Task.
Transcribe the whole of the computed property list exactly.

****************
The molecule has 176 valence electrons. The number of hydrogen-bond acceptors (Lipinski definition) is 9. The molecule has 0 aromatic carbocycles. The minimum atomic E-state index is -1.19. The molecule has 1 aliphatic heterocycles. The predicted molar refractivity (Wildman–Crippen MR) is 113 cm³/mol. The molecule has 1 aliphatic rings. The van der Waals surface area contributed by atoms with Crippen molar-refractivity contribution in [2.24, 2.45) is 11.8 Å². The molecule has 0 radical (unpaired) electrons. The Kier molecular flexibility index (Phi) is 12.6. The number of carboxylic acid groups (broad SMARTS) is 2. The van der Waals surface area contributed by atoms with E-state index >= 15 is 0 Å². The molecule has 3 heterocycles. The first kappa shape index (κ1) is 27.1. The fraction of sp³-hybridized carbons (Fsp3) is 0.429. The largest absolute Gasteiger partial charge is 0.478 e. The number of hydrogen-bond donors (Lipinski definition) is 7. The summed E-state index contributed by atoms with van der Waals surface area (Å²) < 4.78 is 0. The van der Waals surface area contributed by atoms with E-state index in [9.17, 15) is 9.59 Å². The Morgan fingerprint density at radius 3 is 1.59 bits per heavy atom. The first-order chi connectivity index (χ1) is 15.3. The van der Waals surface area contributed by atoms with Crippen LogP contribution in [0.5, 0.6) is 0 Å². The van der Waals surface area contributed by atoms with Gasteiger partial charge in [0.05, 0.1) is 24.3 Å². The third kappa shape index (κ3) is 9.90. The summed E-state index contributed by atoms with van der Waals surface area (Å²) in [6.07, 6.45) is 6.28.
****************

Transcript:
The molecule has 176 valence electrons. The number of hydrogen-bond acceptors (Lipinski definition) is 9. The molecule has 0 aromatic carbocycles. The minimum atomic E-state index is -1.19. The molecule has 1 aliphatic heterocycles. The predicted molar refractivity (Wildman–Crippen MR) is 113 cm³/mol. The molecule has 1 aliphatic rings. The van der Waals surface area contributed by atoms with Crippen molar-refractivity contribution in [2.24, 2.45) is 11.8 Å². The molecule has 0 radical (unpaired) electrons. The Kier molecular flexibility index (Phi) is 12.6. The number of carboxylic acid groups (broad SMARTS) is 2. The van der Waals surface area contributed by atoms with E-state index >= 15 is 0 Å². The molecule has 3 heterocycles. The first kappa shape index (κ1) is 27.1. The fraction of sp³-hybridized carbons (Fsp3) is 0.429. The largest absolute Gasteiger partial charge is 0.478 e. The number of hydrogen-bond donors (Lipinski definition) is 7. The summed E-state index contributed by atoms with van der Waals surface area (Å²) < 4.78 is 0. The van der Waals surface area contributed by atoms with E-state index in [9.17, 15) is 9.59 Å². The Morgan fingerprint density at radius 3 is 1.59 bits per heavy atom. The first-order chi connectivity index (χ1) is 15.3. The van der Waals surface area contributed by atoms with Crippen LogP contribution in [0.5, 0.6) is 0 Å². The van der Waals surface area contributed by atoms with Gasteiger partial charge in [0.05, 0.1) is 24.3 Å². The third kappa shape index (κ3) is 9.90. The summed E-state index contributed by atoms with van der Waals surface area (Å²) in [6.07, 6.45) is 6.28.